As for Anna’s mother, she was an interesting character as well. In the beginning, she’s just diagnosed with depression but is later diagnosed with something else. I thought the portrayal of this mental illness was really well done. It was realistic to see how differently her mother would act and Anna never knowing how her mother would be.
I loved that despite Anna’s mother having a mental illness, her and Anna got along well a lot of the time, before the suicide attempt. Having a parent attempt suicide is an unbelievably hard thing to go through, due to this Anna is more reserved with her mother, which isn’t a surprise. Anna’s mother was constantly at the forefront of Anna’s mind. So much that Anna couldn’t sleep, would wake up from nightmares and have to leave class. The effects were so well done, relatable and intense in how ‘deep she would get in with the worrying. My heart broke over her not being able to get a break from worrying.
At the end of Where You’ll Find Me, Anna’s voice was finally really heard in the school talent show. It was a great progression from who she was in the beginning to who becomes. I found it hard to read the ending because I didn’t want it to end. I wanted to stay in Anna’s world and see how she grew up in high school and dealt with her mother.
Mark this as the book to get me more interested in Middle Grade fiction. In the past, I never thought about reading middle grade fiction, especially being a bit older than the main characters. Where You’ll Find Me showed that it doesn’t matter how old the characters are, I can still relate a lot to preteens and early teens.
Where You’ll Find Me is a book with substance that I enjoyed a lot. I love the references at the end for middle graders who may have parents with mental illness. This is an emotional, heartfelt and fun book to read. Although it was dark with Anna’s mother, it had a lot of lightheartedness with Marnie and Anna’s friends. Friend did a great job at combining everything into this beautiful book.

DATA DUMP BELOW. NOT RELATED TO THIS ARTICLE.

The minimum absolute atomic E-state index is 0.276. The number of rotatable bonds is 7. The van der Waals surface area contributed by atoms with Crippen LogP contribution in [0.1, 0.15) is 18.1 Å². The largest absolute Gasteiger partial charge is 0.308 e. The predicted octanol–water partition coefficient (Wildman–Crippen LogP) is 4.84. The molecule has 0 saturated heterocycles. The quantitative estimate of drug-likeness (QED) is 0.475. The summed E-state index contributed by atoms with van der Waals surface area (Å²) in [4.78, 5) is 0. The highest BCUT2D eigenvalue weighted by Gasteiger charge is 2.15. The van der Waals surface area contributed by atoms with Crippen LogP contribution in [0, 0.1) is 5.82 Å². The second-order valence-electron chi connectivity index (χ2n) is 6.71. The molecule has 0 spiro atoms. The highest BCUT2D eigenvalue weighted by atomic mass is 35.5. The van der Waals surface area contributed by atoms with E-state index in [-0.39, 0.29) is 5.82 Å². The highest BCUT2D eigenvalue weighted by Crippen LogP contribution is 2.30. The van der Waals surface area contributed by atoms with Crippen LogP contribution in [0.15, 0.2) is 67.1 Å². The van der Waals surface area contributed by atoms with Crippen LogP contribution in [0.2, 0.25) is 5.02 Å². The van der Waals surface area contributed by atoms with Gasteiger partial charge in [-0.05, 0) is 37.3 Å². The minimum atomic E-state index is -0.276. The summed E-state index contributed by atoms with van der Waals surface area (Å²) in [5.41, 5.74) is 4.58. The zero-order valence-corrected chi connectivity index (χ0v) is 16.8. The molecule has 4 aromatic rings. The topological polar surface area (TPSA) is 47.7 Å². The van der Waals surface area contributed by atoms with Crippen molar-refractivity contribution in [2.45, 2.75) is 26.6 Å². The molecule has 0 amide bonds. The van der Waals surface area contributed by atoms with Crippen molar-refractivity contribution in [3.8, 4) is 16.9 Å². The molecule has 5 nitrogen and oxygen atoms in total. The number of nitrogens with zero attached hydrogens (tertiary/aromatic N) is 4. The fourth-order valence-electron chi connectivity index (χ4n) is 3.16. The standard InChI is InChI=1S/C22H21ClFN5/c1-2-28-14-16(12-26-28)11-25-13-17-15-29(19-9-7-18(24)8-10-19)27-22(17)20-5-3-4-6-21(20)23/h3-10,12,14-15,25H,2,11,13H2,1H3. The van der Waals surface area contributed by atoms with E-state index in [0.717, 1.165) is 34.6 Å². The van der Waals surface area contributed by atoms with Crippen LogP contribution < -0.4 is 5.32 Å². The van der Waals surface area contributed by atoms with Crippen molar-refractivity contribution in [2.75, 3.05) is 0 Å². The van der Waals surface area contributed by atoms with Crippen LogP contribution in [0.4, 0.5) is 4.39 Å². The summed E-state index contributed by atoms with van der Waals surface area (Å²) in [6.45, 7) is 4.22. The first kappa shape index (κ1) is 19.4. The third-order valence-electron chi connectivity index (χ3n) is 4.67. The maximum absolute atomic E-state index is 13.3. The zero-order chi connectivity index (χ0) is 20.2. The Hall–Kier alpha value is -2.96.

(Taken from ARC, subject to change)
- For a moment I forget all about my mom and it feels so good.
- The tension is so thick I almost wish it were a school day so I had somewhere to go.
- Funny what you remember.
- I wonder if this is what my mother feels, like a house in the middle of the night. Black and silent. Bottomless.
- I hate when that happens. When the perfect bubble you’ve been blowing pops in your face.
- You know how depression hits?…It’s like an avalanche. No warning. You’re just knocked off your feet. You reach for a ledge… no ledge. You reach for a branch…no branch. You just keep falling. When you hit the bottom, everything around you settles like concrete. You’re up to your neck and you can’t move. All you can do is wait.
~Do I Recommend?~
~Who Do I Recommend It To?~
- Fans of Contemporary Middle Grade
- Middle Graders seeking deeper issue books
- Anyone dealing with a parent who has a mental illness